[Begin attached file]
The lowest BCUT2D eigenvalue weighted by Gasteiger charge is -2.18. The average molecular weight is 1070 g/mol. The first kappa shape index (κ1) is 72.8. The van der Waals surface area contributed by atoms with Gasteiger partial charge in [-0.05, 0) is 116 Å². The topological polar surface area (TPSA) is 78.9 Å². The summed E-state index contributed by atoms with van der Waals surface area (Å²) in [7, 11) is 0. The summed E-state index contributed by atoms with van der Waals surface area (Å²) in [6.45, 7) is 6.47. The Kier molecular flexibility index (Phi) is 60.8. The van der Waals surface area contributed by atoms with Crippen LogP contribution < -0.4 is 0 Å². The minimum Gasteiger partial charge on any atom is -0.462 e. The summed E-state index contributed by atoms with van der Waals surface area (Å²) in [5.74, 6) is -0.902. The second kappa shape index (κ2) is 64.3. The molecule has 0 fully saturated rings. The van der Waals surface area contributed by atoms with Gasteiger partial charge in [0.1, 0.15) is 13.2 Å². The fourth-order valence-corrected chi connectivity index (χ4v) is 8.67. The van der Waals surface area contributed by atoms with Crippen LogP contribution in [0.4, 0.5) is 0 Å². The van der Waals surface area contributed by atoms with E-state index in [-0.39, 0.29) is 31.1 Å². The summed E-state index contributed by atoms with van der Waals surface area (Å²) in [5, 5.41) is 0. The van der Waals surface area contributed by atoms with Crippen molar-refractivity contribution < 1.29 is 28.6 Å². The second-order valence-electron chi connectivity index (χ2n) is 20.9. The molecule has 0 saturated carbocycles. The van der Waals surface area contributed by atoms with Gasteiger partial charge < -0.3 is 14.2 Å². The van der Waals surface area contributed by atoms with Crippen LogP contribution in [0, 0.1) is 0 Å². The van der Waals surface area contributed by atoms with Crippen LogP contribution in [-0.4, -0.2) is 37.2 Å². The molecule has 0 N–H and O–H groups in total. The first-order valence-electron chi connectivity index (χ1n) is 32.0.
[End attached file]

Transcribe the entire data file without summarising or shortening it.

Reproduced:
The lowest BCUT2D eigenvalue weighted by Gasteiger charge is -2.18. The average molecular weight is 1070 g/mol. The first kappa shape index (κ1) is 72.8. The van der Waals surface area contributed by atoms with Gasteiger partial charge in [-0.05, 0) is 116 Å². The topological polar surface area (TPSA) is 78.9 Å². The summed E-state index contributed by atoms with van der Waals surface area (Å²) in [7, 11) is 0. The summed E-state index contributed by atoms with van der Waals surface area (Å²) in [6.45, 7) is 6.47. The Kier molecular flexibility index (Phi) is 60.8. The van der Waals surface area contributed by atoms with Crippen LogP contribution < -0.4 is 0 Å². The minimum Gasteiger partial charge on any atom is -0.462 e. The summed E-state index contributed by atoms with van der Waals surface area (Å²) in [5.74, 6) is -0.902. The second kappa shape index (κ2) is 64.3. The molecule has 0 fully saturated rings. The van der Waals surface area contributed by atoms with Gasteiger partial charge in [0.1, 0.15) is 13.2 Å². The fourth-order valence-corrected chi connectivity index (χ4v) is 8.67. The van der Waals surface area contributed by atoms with Crippen LogP contribution in [0.4, 0.5) is 0 Å². The van der Waals surface area contributed by atoms with E-state index in [-0.39, 0.29) is 31.1 Å². The summed E-state index contributed by atoms with van der Waals surface area (Å²) in [5, 5.41) is 0. The van der Waals surface area contributed by atoms with Crippen molar-refractivity contribution < 1.29 is 28.6 Å². The second-order valence-electron chi connectivity index (χ2n) is 20.9. The molecule has 0 saturated carbocycles. The van der Waals surface area contributed by atoms with Gasteiger partial charge < -0.3 is 14.2 Å². The van der Waals surface area contributed by atoms with Crippen LogP contribution in [0, 0.1) is 0 Å². The van der Waals surface area contributed by atoms with Crippen LogP contribution in [-0.4, -0.2) is 37.2 Å². The molecule has 0 N–H and O–H groups in total. The first-order valence-electron chi connectivity index (χ1n) is 32.0.